As you may be aware, WAN has recently launched an exciting new Specialist Award: Colour in Architecture, sponsored by XXL Glass. In light of this landmark in our programme calendar - and to provide a little inspiration to any prospective entrants - over the next few weeks we will be running a series of case studies focusing on the highly effective use of colour in a wide range of architectural schemes across the six WAN sectors: Education; Healthcare; Civic Buildings; Urban Design; Commercial; and Residential.
We kick off this series with a modest yet enchanting scheme in the South London borough of Bromley, completed this past May by local design studio RALA Architects. St. Christopher’s the Hall School is an intimate educational institution catering to the needs of approximately 250 children between the ages of 3 and 11 years and whilst the school has become a cherished part of the local community (its Grade II listed Hall building dates from 1750) the teaching units previously designated for use by the youngest pupils were rapidly leading to restrictions on the delivery of the curriculum.
This single-glazed, timber-clad, and felt-roofed block hailed from the 1960s and was costing St. Christopher’s the Hall School dearly for excess heating in the winter whilst overheating dramatically in the summer. As such, the institution’s Headmaster and Governors commissioned RALA to compose a replacement volume which not only exceeded contemporary standards but provided a ‘light and uplifting set of spaces’ for the education of young students.
The result is a captivating ‘Pavilion in the Park’ volume with two flexible teaching units directly linked to a shared group space by large sliding walls. Sharp horizontal lines and low-level panoramic windows define the space as jolts of primary colour ‘accentuate the formal, volumetric legibility of the constituent elements’. Wide expanses of red, blue and yellow weave in and out of the shared spaces, improving way-finding, stimulating the children’s senses and giving life to swathes of previously basic plaster.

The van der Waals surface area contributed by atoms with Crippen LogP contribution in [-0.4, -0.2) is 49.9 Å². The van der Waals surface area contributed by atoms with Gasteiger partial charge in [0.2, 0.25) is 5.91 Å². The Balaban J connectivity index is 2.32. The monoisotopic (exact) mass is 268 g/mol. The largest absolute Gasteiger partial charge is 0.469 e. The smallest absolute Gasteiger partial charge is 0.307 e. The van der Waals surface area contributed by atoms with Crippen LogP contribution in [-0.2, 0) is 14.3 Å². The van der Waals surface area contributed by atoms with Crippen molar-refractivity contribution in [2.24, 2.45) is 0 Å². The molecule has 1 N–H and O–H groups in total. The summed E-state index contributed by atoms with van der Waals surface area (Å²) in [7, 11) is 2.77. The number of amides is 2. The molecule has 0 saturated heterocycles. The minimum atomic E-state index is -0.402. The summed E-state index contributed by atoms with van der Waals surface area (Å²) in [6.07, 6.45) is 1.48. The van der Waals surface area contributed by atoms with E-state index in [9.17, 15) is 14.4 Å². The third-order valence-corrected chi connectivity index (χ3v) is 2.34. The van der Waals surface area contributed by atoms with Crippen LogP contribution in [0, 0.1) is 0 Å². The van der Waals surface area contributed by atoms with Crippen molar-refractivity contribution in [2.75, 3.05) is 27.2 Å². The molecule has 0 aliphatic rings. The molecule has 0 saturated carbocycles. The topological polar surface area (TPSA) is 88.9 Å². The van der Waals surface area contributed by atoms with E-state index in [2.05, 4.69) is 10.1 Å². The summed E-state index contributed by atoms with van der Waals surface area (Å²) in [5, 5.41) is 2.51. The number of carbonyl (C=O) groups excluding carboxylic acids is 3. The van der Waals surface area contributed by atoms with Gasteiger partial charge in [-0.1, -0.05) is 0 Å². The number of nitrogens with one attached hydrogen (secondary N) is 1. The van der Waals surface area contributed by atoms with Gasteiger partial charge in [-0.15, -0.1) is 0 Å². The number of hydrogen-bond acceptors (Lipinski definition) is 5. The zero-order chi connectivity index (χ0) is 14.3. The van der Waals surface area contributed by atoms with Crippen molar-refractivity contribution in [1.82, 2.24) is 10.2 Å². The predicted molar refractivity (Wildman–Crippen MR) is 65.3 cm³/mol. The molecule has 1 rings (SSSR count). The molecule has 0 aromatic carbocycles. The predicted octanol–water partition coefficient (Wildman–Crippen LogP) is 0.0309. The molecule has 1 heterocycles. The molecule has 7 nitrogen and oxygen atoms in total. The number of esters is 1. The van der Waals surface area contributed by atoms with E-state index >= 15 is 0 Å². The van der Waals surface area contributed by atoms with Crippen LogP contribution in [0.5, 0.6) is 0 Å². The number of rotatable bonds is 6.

As the design team explained to WAN: “The ‘object’ quality of the reading room suspended in the double height space is reinforced by the use of colour (in this case yellow) on the continuous, folded surface. At the same time, the planar quality of the ‘blinkers’ which ‘peel away’ from the main volume is reinforced by discontinuities in colour between the soffit, leading edge and principle surface.”
This animation of blank walling is continued throughout the composition however RALA’s considered use of varied hues is not limited to the vibrant tints so regularly found in buildings designed for young children. Shades of grey also make a regular appearance, for example ‘the grey wall on the north side of the Learning Resource Centre is continuous with the grey beam over the reading space which is ancillary to the main space’.
In some design projects where colour plays a strong role it has proven easy for the architect to go overboard and inject colour without due consideration for its cause. In this unassuming scheme RALA have struck a balance between employing colour for a specific function and aesthetic effect: “While much of this is intuitive, as St. Christopher’s evolved, as with any emerging project, a ‘codified’ approach emerges which reinforces the legibility of the elements and spaces, helping teachers, children and visitors understand, navigate, and hopefully enjoy their environment. In the context of the sort of learning environment which a primary school typifies, the occasional moment of surprise or delight cannot be out of place.”